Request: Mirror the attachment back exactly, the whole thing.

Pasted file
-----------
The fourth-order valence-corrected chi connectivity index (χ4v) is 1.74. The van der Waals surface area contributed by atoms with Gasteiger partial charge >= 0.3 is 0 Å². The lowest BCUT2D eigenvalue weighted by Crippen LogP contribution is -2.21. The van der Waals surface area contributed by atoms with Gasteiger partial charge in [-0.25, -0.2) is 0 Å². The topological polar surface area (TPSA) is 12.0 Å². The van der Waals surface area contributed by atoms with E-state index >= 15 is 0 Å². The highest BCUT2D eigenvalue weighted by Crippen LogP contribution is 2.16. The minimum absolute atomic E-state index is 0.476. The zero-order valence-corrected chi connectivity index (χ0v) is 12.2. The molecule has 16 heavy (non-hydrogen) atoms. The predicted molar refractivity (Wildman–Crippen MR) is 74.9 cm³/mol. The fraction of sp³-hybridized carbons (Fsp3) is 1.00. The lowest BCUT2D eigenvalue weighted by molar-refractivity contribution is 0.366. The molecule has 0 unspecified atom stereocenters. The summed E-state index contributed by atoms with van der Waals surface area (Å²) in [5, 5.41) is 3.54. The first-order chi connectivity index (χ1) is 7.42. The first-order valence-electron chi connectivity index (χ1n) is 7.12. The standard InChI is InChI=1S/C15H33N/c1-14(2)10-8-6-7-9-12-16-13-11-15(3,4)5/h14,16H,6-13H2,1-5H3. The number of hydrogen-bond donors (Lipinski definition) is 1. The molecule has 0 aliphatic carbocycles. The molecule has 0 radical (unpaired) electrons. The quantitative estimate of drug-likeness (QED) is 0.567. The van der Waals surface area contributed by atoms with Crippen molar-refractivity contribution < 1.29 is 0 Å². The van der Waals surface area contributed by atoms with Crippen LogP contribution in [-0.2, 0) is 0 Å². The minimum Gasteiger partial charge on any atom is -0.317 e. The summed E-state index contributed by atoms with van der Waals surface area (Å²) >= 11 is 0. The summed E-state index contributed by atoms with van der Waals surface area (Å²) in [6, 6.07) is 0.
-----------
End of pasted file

The fourth-order valence-corrected chi connectivity index (χ4v) is 1.74. The van der Waals surface area contributed by atoms with Gasteiger partial charge >= 0.3 is 0 Å². The lowest BCUT2D eigenvalue weighted by Crippen LogP contribution is -2.21. The van der Waals surface area contributed by atoms with Gasteiger partial charge in [-0.25, -0.2) is 0 Å². The topological polar surface area (TPSA) is 12.0 Å². The van der Waals surface area contributed by atoms with E-state index >= 15 is 0 Å². The highest BCUT2D eigenvalue weighted by Crippen LogP contribution is 2.16. The minimum absolute atomic E-state index is 0.476. The zero-order valence-corrected chi connectivity index (χ0v) is 12.2. The molecule has 16 heavy (non-hydrogen) atoms. The predicted molar refractivity (Wildman–Crippen MR) is 74.9 cm³/mol. The fraction of sp³-hybridized carbons (Fsp3) is 1.00. The lowest BCUT2D eigenvalue weighted by molar-refractivity contribution is 0.366. The molecule has 0 unspecified atom stereocenters. The summed E-state index contributed by atoms with van der Waals surface area (Å²) in [5, 5.41) is 3.54. The first-order chi connectivity index (χ1) is 7.42. The first-order valence-electron chi connectivity index (χ1n) is 7.12. The standard InChI is InChI=1S/C15H33N/c1-14(2)10-8-6-7-9-12-16-13-11-15(3,4)5/h14,16H,6-13H2,1-5H3. The number of hydrogen-bond donors (Lipinski definition) is 1. The molecule has 0 aliphatic carbocycles. The molecule has 0 radical (unpaired) electrons. The quantitative estimate of drug-likeness (QED) is 0.567. The van der Waals surface area contributed by atoms with Crippen molar-refractivity contribution < 1.29 is 0 Å². The van der Waals surface area contributed by atoms with Crippen LogP contribution in [-0.2, 0) is 0 Å². The minimum Gasteiger partial charge on any atom is -0.317 e. The summed E-state index contributed by atoms with van der Waals surface area (Å²) >= 11 is 0. The summed E-state index contributed by atoms with van der Waals surface area (Å²) in [6, 6.07) is 0.